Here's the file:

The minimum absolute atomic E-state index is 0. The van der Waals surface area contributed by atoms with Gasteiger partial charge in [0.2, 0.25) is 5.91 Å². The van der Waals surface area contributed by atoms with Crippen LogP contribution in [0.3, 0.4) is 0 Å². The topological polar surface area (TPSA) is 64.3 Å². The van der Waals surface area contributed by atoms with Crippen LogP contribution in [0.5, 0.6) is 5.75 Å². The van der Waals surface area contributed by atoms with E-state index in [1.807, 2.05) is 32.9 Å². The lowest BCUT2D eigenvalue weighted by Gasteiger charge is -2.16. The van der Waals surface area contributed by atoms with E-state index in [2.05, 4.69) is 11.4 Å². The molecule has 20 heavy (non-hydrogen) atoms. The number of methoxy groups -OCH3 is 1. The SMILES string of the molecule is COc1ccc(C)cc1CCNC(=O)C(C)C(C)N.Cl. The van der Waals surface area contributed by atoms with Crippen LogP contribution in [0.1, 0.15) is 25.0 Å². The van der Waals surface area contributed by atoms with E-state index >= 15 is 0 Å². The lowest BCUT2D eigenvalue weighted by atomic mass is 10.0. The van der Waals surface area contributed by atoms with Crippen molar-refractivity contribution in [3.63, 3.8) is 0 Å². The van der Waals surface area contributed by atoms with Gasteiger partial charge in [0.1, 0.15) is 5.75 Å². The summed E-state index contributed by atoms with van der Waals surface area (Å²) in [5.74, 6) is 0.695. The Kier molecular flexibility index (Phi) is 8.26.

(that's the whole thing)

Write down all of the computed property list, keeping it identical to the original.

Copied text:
The minimum absolute atomic E-state index is 0. The van der Waals surface area contributed by atoms with Gasteiger partial charge in [0.2, 0.25) is 5.91 Å². The van der Waals surface area contributed by atoms with Crippen LogP contribution in [0.3, 0.4) is 0 Å². The topological polar surface area (TPSA) is 64.3 Å². The van der Waals surface area contributed by atoms with Crippen LogP contribution in [0.5, 0.6) is 5.75 Å². The van der Waals surface area contributed by atoms with E-state index in [1.807, 2.05) is 32.9 Å². The lowest BCUT2D eigenvalue weighted by Gasteiger charge is -2.16. The van der Waals surface area contributed by atoms with E-state index in [2.05, 4.69) is 11.4 Å². The molecule has 20 heavy (non-hydrogen) atoms. The number of methoxy groups -OCH3 is 1. The SMILES string of the molecule is COc1ccc(C)cc1CCNC(=O)C(C)C(C)N.Cl. The van der Waals surface area contributed by atoms with Crippen LogP contribution in [0.1, 0.15) is 25.0 Å². The van der Waals surface area contributed by atoms with E-state index >= 15 is 0 Å². The lowest BCUT2D eigenvalue weighted by atomic mass is 10.0. The van der Waals surface area contributed by atoms with Crippen molar-refractivity contribution in [3.63, 3.8) is 0 Å². The van der Waals surface area contributed by atoms with Gasteiger partial charge in [0.1, 0.15) is 5.75 Å². The summed E-state index contributed by atoms with van der Waals surface area (Å²) in [5.74, 6) is 0.695. The Kier molecular flexibility index (Phi) is 8.26.